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Penalty-box attendants have a thankless task

Tuesday, 04.21.2009 / 7:56 PM / 2009 Playoffs Conference Quarterfinals

By Adam Kimelman - Deputy Managing Editor

"It's fun, because you feel like you're a part of the game," he told "You get to hear what they're saying and they ask you, 'Did you see that?' You just shrug your shoulders and say, 'I wasn't looking."
Bill Acchione, who works the home penalty box at the Wachovia Center

They have some of the best seats in the house, but they're not for the faint of heart.

The men who work as penalty-box attendants have one of the most thankless jobs in the NHL. They get yelled at, spit on and put in uncomfortable positions by angry, adrenaline-pulsing NHL players.

None of it on purpose, of course.

"Nothing is meant for them," Flyers forward Scott Hartnell told "They've got to be on their toes a bit when they're in there. I think they should have a pen and a paper, or a microphone in there, because I'm sure they've heard some funny stuff throughout the years."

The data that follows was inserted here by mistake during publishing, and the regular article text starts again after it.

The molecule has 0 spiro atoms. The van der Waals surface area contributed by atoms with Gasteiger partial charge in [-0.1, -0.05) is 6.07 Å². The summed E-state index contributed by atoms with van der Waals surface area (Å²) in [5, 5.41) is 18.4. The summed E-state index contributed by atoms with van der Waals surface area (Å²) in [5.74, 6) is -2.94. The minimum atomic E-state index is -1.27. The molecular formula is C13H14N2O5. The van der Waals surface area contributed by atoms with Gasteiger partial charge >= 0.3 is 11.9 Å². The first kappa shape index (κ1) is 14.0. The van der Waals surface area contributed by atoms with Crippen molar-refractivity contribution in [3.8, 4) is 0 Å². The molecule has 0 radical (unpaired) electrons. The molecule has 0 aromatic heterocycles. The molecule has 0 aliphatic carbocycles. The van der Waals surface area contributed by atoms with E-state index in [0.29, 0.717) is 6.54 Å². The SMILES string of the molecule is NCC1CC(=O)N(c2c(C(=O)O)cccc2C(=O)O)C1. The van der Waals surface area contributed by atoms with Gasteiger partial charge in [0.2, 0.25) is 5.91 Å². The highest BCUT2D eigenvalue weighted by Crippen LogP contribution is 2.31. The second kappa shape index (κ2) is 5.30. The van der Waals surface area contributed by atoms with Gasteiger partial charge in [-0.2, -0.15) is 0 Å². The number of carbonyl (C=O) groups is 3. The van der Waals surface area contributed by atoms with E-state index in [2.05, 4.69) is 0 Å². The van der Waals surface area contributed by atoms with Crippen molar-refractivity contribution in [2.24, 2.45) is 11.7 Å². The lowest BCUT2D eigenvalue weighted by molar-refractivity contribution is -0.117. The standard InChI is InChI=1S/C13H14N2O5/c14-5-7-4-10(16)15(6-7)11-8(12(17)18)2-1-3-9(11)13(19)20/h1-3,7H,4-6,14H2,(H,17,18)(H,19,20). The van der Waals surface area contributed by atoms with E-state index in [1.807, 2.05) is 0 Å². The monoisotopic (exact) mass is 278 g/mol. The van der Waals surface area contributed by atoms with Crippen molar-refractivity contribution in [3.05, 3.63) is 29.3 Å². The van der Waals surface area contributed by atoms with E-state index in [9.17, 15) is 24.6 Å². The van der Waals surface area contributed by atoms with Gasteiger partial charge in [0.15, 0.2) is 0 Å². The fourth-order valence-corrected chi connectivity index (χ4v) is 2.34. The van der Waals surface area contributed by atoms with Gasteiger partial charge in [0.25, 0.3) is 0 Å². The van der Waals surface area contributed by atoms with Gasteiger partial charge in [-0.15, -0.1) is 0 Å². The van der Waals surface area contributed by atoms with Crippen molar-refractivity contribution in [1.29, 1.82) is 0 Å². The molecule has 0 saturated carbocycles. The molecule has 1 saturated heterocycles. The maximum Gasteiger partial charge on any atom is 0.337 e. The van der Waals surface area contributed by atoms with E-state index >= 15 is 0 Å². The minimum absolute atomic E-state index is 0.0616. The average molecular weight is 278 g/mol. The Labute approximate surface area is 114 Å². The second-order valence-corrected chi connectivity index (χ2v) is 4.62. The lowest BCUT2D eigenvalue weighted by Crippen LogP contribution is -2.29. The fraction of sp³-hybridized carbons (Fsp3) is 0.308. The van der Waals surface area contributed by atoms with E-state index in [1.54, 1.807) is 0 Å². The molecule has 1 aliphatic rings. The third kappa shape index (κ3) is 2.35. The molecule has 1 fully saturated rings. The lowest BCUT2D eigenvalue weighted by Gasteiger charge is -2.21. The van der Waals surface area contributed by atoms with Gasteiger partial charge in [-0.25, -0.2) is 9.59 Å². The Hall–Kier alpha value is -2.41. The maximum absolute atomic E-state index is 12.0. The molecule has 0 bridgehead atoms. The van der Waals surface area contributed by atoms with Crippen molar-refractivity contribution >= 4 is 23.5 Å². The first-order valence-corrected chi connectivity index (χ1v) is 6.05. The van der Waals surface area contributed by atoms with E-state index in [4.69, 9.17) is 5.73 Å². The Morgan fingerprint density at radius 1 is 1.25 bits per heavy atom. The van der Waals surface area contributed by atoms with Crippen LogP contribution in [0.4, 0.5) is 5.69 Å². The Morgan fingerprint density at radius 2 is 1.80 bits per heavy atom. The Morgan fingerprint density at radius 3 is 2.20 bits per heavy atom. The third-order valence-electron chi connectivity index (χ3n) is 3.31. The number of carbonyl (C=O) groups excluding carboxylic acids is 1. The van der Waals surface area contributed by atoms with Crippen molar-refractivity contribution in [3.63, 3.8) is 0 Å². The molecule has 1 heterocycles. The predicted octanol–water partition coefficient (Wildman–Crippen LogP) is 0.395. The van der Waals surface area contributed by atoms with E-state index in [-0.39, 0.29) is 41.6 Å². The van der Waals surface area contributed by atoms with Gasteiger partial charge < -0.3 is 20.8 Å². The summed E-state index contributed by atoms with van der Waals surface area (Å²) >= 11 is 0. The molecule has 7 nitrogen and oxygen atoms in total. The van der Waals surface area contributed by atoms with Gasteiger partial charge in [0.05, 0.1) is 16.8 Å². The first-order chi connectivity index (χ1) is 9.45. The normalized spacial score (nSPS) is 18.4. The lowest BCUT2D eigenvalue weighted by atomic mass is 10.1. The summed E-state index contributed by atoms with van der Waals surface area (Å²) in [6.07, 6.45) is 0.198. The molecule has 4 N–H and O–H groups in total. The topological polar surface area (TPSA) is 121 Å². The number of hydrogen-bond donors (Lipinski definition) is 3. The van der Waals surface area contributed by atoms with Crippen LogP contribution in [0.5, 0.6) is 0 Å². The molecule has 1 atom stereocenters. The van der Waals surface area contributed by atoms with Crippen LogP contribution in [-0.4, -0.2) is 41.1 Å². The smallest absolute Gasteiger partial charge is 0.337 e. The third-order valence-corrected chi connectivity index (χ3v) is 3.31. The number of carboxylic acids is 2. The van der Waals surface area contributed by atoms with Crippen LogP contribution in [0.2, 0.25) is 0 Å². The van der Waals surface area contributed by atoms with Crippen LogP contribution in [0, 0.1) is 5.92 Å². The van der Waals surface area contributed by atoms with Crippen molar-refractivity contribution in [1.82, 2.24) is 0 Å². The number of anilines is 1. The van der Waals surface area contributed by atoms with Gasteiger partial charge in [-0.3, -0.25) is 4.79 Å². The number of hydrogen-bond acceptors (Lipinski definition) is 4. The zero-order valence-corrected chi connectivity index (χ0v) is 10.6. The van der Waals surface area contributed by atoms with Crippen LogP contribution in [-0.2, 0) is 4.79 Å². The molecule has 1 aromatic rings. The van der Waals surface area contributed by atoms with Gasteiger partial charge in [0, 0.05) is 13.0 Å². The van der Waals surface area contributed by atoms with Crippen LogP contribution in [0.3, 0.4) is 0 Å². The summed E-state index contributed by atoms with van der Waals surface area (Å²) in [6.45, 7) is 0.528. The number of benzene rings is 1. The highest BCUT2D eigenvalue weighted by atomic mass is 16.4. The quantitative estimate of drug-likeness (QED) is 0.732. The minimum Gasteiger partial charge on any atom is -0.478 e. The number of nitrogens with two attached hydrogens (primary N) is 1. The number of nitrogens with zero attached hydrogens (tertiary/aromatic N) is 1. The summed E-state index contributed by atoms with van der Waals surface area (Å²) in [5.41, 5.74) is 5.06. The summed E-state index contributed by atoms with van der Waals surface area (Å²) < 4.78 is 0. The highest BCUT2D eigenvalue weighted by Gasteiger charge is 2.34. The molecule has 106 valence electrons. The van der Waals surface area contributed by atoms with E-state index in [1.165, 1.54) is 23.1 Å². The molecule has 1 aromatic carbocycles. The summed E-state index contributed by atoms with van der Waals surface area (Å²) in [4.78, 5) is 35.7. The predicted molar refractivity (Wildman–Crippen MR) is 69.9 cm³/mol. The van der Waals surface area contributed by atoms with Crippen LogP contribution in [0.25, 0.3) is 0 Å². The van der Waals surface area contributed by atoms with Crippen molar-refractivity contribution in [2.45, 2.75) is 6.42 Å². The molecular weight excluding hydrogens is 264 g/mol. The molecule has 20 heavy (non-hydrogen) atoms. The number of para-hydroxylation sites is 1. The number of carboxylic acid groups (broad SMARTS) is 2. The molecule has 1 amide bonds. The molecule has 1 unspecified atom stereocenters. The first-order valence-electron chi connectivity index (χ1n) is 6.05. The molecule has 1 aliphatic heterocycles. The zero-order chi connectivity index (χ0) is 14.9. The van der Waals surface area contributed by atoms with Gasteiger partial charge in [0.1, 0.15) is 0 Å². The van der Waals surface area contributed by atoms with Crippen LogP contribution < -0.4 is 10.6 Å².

Bill Acchione, who works the home penalty box at the Wachovia Center in Philadelphia, agrees.

Quote of the Day

Life's about opportunity and how you respond to that opportunity, and obviously he must have some swagger about him, some confidence about him, because he was solid. He made some good saves. He was 6-foot-3 on every shot, which is a good thing for a goalie. He played well. We got a win.

— Maple Leafs coach Mike Babcock on rookie goaltender Garret Sparks, who made 24 saves in his first NHL start, a 3-0 win vs. Oilers
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